Subscriptions and Increasingly Intangible Intangibles: Where Does it Stop?

Without wanting to say too much about my age, I was part of the first generation to play computer games as kids. Yeah [says the guys adopting his Grandpa Simpson voice]: Back then, you bought it and could keep playing it ad nauseam, which included table-top games like Monopoly and console games like Pacman on my Atari 2600.

Well, the least one can say is that those days are gone… far gone. In today’s world, the way software and media are increasingly packaged basically did away not only with physical copies but with perpetual licenses altogether, rather turning everything into a something “as a service”.

You want a movie? Blockbuster’s gone, so are most DVDs and Blu-Ray discs, as most everyone turned to the likes of Netflix to watch movies and tv shows. Streaming is now the standard way to go about it. Heck, a friend was recently telling me Disney recently decided to do away with one of their stapes and stop selling copies of their movies on DVDs and the like. From now on (or soon anyway), you want to watch a Disney flick, you catch it in theaters or you stream it on Disney+. That’s it.

I think this speaks volumes about what’s been going on with media over the past 20 years or so. With the advent of the Internet, we collectively realized that no one needs to own… anything, really.

in today’s world, that even extends to software, of course. With quite a few companies discontinuing their apps and desktop software, rather opting to provide an equivalent that you can use through a browser, for example, the very concept of buying something that you control, call your own and can decide to keep around (or not) is quickly disappearing, software-wise anyway.

Of course, once you no longer own it, the producer of software can modify it at will, or even discontinue certain whole functionalities, at which point there’s fairly little you can really do about it. You really liked that cross-cell funky calculation function in that online application? Well, too bad, the producer elected to discontinue it, starting… oh yeah… yesterday. Don’t like it? Too bad for you.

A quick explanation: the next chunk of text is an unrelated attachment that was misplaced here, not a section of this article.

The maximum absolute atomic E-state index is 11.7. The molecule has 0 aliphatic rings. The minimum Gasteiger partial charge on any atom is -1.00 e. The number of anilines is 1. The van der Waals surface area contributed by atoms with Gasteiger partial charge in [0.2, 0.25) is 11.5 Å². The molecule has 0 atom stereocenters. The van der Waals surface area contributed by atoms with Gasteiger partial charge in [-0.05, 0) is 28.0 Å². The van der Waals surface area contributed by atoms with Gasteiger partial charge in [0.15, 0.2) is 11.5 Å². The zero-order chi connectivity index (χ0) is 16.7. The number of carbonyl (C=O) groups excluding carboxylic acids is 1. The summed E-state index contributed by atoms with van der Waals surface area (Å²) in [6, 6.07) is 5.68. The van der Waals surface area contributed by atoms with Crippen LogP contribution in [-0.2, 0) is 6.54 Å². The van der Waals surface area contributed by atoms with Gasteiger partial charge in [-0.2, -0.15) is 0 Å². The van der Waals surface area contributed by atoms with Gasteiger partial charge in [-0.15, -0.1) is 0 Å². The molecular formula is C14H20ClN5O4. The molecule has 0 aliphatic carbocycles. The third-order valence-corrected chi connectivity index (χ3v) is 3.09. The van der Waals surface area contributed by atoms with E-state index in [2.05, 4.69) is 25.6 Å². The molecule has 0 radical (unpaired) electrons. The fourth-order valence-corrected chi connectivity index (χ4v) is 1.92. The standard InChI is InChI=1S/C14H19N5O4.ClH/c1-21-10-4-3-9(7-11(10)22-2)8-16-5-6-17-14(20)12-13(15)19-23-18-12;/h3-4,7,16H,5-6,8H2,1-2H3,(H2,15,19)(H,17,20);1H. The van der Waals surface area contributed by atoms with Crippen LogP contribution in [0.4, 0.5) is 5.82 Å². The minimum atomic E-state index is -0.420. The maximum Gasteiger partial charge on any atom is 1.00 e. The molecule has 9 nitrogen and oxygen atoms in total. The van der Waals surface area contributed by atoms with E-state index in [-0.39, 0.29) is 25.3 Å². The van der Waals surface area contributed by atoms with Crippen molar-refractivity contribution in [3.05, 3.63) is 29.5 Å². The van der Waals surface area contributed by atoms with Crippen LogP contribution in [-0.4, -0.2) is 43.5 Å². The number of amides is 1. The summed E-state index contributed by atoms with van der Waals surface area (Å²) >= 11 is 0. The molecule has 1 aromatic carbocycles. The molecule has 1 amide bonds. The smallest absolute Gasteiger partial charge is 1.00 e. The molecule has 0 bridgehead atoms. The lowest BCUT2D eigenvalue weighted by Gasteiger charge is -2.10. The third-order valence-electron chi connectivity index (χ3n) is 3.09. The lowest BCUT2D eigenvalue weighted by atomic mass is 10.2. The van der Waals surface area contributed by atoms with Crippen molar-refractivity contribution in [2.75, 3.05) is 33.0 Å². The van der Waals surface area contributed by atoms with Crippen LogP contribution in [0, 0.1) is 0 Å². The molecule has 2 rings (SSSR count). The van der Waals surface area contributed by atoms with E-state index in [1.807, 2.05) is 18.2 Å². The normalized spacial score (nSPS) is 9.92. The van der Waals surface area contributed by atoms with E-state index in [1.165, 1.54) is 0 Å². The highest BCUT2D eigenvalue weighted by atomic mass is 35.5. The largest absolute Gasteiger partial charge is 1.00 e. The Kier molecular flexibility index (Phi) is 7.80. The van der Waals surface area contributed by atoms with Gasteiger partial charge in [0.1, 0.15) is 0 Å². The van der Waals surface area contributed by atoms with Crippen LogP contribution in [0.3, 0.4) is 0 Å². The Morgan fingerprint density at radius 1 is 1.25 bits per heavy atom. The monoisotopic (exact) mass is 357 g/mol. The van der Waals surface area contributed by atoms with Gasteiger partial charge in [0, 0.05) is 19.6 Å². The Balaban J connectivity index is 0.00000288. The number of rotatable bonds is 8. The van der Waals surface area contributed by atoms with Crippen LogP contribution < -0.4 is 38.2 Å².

Recently, I even saw this pushed one step further, when I realized a computer I was under the impression I had purchased (ah ah, fool) simply essentially disappeared overnight from STEAM, the widely used gaming platform. Yup, the game editor decided to pull that particular title and, of yeah, the effect was to essentially prevent those who had “purchased” it (or rather thought they did) to access or use it any longer. You liked that game? Too bad, it’s gone.

Heck, I’ve even read about certain car manufacturers abroad “innovating” (see those quotes?), by charging car “buyers” (see em’ again?) a monthly fee for the benefit of certain functionalities in their new vehicles, such as heated seats for $18 a month, etc. Yeah, seems in today’s world, businesses all want in on that subscription model. It’s just too good to pass on, it seems. Anyway, I don’t pretend telling anyone anything about this they didn’t already know. Just slightly amusing (if not outright tragic) to realize this is happening and that there precious little you and I can do about it. It’s just, as they say, the way it goes.

Canada Now a 70 Years+ Copyright Jurisdiction

Further to Canada and the U.S. entering into a new free-trade deal a couple of years back, Canada recently formally amended its Copyright Act (the “Act”), to extend the protection term of copyright works to 70 years after death of each author.

Following the example of the U.S. that did so a good while back (after lobbying to save copyright over Mickey Mouse from falling into the public domain), Canada thus just added 20 years to how long a typical work will remain protected for. So doing, Canada joins the ranks of several foreign jurisdictions which already hoped on the longer copyright protection term bandwagon.

As to this, I should point out that the new rule will not be retroactive, so that works already in the public domain prior to 2022 will remain so. Technically, I would also point out that, to my knowledge, the coming into force date remains to be decided, though the Act has been amended, what remains is a mere technicality. So, if what you know about copyright includes the basic rule that such protection generally remains for 50 years after death of each author, you should make a mental note: that general rule is now rather 70 years after death of the author.